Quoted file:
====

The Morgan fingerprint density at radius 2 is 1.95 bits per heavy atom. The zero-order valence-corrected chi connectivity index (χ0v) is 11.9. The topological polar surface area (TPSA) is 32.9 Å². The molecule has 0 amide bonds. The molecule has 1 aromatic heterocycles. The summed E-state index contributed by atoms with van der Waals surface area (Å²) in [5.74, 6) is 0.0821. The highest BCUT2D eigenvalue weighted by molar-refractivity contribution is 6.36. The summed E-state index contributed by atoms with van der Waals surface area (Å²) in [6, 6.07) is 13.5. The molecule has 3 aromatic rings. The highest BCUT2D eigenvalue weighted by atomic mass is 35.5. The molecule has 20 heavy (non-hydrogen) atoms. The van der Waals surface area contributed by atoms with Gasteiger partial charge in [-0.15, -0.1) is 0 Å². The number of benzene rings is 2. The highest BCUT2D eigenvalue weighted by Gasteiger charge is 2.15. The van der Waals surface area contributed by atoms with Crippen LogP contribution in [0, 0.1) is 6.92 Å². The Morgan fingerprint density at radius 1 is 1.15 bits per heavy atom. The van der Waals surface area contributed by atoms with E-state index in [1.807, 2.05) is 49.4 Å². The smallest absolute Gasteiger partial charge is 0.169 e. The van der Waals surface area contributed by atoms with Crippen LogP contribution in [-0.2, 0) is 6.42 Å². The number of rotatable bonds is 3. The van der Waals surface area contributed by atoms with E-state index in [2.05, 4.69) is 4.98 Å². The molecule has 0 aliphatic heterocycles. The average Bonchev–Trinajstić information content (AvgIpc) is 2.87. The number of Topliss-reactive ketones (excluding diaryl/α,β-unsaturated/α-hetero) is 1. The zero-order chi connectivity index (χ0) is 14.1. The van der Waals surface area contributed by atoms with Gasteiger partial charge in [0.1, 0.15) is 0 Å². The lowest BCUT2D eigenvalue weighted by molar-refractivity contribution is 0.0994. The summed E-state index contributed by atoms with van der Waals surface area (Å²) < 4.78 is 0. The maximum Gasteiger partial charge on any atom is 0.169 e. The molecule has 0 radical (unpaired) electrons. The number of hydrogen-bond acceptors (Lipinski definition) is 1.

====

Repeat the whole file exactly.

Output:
The Morgan fingerprint density at radius 2 is 1.95 bits per heavy atom. The zero-order valence-corrected chi connectivity index (χ0v) is 11.9. The topological polar surface area (TPSA) is 32.9 Å². The molecule has 0 amide bonds. The molecule has 1 aromatic heterocycles. The summed E-state index contributed by atoms with van der Waals surface area (Å²) in [5.74, 6) is 0.0821. The highest BCUT2D eigenvalue weighted by molar-refractivity contribution is 6.36. The summed E-state index contributed by atoms with van der Waals surface area (Å²) in [6, 6.07) is 13.5. The molecule has 3 aromatic rings. The highest BCUT2D eigenvalue weighted by atomic mass is 35.5. The molecule has 20 heavy (non-hydrogen) atoms. The van der Waals surface area contributed by atoms with Gasteiger partial charge in [-0.15, -0.1) is 0 Å². The number of benzene rings is 2. The highest BCUT2D eigenvalue weighted by Gasteiger charge is 2.15. The van der Waals surface area contributed by atoms with Crippen LogP contribution in [0, 0.1) is 6.92 Å². The Morgan fingerprint density at radius 1 is 1.15 bits per heavy atom. The van der Waals surface area contributed by atoms with E-state index in [1.807, 2.05) is 49.4 Å². The smallest absolute Gasteiger partial charge is 0.169 e. The van der Waals surface area contributed by atoms with Crippen LogP contribution in [-0.2, 0) is 6.42 Å². The number of rotatable bonds is 3. The van der Waals surface area contributed by atoms with E-state index in [2.05, 4.69) is 4.98 Å². The molecule has 0 aliphatic heterocycles. The average Bonchev–Trinajstić information content (AvgIpc) is 2.87. The number of Topliss-reactive ketones (excluding diaryl/α,β-unsaturated/α-hetero) is 1. The zero-order chi connectivity index (χ0) is 14.1. The van der Waals surface area contributed by atoms with Gasteiger partial charge in [0.1, 0.15) is 0 Å². The lowest BCUT2D eigenvalue weighted by molar-refractivity contribution is 0.0994. The summed E-state index contributed by atoms with van der Waals surface area (Å²) < 4.78 is 0. The maximum Gasteiger partial charge on any atom is 0.169 e. The molecule has 0 radical (unpaired) electrons. The number of hydrogen-bond acceptors (Lipinski definition) is 1.